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Science (from the Latin word scientia, meaning "knowledge") is a systematic enterprise that builds and organizes knowledge in the form of testable explanations and predictions about the universe.

The earliest roots of science can be traced to Ancient Egypt and Mesopotamia in around 3500 to 3000 BCE. Their contributions to mathematics, astronomy, and medicine entered and shaped Greek natural philosophy of classical antiquity, whereby formal attempts were made to provide explanations of events in the physical world based on natural causes. After the fall of the Western Roman Empire, knowledge of Greek conceptions of the world deteriorated in Western Europe during the early centuries (400 to 1000 CE) of the Middle Ages but was preserved in the Muslim world during the Islamic Golden Age. The recovery and assimilation of Greek works and Islamic inquiries into Western Europe from the 10th to 13th century revived "natural philosophy", which was later transformed by the Scientific Revolution that began in the 16th century as new ideas and discoveries departed from previous Greek conceptions and traditions. The scientific method soon played a greater role in knowledge creation and it was not until the 19th century that many of the institutional and professional features of science began to take shape; along with the changing of "natural philosophy" to "natural science."

Modern science is typically divided into three major branches that consist of the natural sciences (e.g., biology, chemistry, and physics), which study nature in the broadest sense; the social sciences (e.g., economics, psychology, and sociology), which study individuals and societies; and the formal sciences (e.g., logic, mathematics, and theoretical computer science), which study abstract concepts. There is disagreement, however, on whether the formal sciences actually constitute a science as they do not rely on empirical evidence. Disciplines that use existing scientific knowledge for practical purposes, such as engineering and medicine, are described as applied sciences.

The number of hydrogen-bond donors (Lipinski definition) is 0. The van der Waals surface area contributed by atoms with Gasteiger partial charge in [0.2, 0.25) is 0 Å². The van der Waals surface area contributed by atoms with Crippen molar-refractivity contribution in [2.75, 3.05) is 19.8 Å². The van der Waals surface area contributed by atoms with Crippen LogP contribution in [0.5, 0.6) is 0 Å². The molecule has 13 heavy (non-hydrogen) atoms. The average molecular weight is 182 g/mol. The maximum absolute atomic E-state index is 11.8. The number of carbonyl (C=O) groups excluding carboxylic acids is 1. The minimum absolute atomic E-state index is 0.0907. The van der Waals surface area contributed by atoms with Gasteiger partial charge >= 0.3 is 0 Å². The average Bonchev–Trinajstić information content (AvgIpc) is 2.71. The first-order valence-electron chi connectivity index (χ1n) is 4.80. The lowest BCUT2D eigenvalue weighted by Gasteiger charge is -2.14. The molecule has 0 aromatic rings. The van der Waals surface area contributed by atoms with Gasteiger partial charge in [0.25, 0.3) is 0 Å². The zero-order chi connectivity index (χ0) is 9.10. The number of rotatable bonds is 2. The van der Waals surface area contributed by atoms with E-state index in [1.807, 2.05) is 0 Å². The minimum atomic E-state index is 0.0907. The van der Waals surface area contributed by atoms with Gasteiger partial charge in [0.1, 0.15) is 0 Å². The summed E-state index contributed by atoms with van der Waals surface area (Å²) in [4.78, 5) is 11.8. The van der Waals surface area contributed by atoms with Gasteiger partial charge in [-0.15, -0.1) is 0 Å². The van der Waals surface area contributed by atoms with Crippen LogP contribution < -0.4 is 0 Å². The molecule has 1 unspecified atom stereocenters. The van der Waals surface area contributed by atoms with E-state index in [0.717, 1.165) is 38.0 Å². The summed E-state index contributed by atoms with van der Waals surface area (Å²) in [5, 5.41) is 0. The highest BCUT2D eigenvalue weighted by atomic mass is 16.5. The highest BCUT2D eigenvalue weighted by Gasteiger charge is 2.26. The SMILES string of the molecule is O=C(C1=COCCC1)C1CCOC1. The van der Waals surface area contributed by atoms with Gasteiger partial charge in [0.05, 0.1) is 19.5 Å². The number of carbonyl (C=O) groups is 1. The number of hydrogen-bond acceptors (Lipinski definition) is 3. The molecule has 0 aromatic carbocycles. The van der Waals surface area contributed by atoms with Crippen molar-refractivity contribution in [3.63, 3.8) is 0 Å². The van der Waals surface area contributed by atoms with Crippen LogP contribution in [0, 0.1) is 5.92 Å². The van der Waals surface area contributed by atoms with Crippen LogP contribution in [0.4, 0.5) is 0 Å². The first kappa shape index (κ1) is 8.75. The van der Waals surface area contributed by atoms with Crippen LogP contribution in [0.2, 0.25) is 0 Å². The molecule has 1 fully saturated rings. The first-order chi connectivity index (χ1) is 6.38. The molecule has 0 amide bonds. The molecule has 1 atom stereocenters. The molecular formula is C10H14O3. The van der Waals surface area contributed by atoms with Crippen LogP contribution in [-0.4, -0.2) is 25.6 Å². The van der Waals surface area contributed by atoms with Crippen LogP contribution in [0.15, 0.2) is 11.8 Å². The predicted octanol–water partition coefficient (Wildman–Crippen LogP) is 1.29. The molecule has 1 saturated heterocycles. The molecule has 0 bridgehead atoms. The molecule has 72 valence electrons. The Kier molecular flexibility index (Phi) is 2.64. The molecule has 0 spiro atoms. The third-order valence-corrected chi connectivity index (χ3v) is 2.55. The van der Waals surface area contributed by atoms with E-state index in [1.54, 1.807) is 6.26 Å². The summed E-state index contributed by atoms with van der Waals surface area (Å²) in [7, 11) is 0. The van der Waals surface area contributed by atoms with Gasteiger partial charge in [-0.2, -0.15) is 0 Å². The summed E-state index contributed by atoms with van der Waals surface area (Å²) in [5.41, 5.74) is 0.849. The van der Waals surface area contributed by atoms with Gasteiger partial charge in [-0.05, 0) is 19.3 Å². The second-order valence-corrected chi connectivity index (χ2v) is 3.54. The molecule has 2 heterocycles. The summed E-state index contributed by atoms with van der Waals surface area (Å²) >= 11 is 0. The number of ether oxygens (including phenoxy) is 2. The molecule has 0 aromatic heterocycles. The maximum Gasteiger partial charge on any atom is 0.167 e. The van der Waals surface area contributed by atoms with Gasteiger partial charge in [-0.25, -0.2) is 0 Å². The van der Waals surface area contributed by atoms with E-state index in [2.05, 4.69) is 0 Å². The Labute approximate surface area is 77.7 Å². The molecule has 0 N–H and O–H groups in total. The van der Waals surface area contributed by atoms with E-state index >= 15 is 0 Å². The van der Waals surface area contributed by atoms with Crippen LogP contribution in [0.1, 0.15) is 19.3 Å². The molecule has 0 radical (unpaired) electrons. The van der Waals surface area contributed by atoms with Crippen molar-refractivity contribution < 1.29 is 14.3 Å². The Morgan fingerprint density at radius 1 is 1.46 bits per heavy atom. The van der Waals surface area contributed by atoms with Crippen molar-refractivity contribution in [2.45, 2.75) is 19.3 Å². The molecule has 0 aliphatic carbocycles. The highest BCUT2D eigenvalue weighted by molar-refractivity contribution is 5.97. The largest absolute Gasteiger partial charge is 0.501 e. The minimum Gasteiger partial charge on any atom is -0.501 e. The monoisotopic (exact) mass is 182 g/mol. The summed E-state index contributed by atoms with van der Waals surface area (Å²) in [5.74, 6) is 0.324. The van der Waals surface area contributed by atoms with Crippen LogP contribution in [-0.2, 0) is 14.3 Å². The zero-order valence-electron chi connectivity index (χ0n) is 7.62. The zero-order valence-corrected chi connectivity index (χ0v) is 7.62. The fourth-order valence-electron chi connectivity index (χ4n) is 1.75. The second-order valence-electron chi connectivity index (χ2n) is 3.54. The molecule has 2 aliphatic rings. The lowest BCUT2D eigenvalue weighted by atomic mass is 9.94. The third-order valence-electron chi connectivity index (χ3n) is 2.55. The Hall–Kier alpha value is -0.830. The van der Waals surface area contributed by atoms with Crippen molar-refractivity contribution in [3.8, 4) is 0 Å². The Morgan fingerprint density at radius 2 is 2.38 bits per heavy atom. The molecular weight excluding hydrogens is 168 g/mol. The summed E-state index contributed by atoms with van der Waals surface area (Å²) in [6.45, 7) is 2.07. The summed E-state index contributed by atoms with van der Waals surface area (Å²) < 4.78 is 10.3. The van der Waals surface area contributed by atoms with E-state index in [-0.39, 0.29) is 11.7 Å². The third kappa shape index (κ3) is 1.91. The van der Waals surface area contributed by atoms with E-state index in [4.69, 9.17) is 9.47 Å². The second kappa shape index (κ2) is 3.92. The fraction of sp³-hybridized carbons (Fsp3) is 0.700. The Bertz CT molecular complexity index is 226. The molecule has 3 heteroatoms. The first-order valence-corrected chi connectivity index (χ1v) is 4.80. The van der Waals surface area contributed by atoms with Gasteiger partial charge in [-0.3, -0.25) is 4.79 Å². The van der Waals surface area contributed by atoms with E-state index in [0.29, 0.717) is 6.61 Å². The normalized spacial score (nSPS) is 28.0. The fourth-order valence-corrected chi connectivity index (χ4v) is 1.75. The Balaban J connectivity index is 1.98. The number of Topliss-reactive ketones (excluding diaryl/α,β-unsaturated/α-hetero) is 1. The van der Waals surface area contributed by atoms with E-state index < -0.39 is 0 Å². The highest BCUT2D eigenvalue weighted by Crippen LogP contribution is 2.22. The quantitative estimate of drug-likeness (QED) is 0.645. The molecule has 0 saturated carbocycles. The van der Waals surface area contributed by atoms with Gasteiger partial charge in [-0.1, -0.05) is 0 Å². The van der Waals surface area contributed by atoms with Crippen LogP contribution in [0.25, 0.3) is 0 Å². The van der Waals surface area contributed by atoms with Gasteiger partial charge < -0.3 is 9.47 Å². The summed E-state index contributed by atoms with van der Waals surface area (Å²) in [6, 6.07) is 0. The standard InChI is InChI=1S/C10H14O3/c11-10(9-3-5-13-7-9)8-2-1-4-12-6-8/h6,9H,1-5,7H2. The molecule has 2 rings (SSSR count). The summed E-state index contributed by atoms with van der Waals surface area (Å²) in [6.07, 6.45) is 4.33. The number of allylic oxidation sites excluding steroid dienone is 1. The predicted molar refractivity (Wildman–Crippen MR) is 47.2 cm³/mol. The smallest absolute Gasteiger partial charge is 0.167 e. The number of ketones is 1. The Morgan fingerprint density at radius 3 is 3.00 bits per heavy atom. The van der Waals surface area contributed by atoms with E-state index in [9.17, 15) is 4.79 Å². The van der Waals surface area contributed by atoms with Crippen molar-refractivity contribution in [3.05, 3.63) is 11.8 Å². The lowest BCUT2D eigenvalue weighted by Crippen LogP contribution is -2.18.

Science is based on research, which is commonly conducted in academic and research institutions as well as in government agencies and companies. The practical impact of scientific research has led to the emergence of science policies that seek to influence the scientific enterprise by prioritizing the development of commercial products, armaments, health care, and environmental protection.

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Mean surface temperature anomalies during the period 1995 to 2004 with respect to the average temperatures from 1940 to 1980.
Global warming is the observed increase in the average temperature of the Earth's atmosphere and oceans in recent decades.

The Earth's average near-surface atmospheric temperature rose 0.6 ± 0.2 degree Celsius (1.1 ± 0.4 degree Fahrenheit) in the 20th century [1]. A widespread scientific opinion on climate change is that "most of the warming observed over the last 50 years is attributable to human activities"[2].

The increased amounts of carbon dioxide (CO2) and other greenhouse gases (GHGs) are the primary causes of the human-induced component of warming[3]. They are released by the burning of fossil fuels, land clearing and agriculture, etc. and lead to an increase in the greenhouse effect. The first speculation that a greenhouse effect might occur was by the Swedish chemist Svante Arrhenius in 1897, although it did not become a topic of popular debate until some 90 years later.

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Schematic of a railgun.
Credit: DrBob

A railgun is a form of gun that converts electrical energy—rather than the more conventional chemical energy from an explosive propellant—into projectile kinetic energy. It is not to be confused with a coilgun (Gauss gun). The term railgun is also used for conventional firearms used in the Unlimited class of benchrest shooting.

A Railgun is a type of Magnetic Accelerator Gun (MAG) that utilizes an electromagnetic force to propel an electrically conductive projectile that is initially part of the current path. Sometimes they also use a movable armature connecting the rails. The current flowing through the rails sets up a magnetic field between them and through the projectile perpendicularly to the current in it. This results in the rails and the projectile pushing each other and in the acceleration of the projectile along the rails.

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Claudius Galenus of Pergamum
Claudius Galenus of Pergamum (129-200 AD), better known in English as Galen, was an ancient Greek physician. His views dominated European medicine for over a thousand years. From the modern viewpoint, Galen's theories were partially correct and partially flawed: he demonstrated that arteries carry blood rather than air, and conducted the first studies of nerve, brain, and heart function. He also argued that the mind was in the brain, not in the heart as Aristotle had claimed.

However, much of Galen's understanding is flawed from the modern point of view. For example, he did not recognize blood circulation and thought that venous and arterial systems were separate. This view did not change until William Harvey's work in the 17th century.

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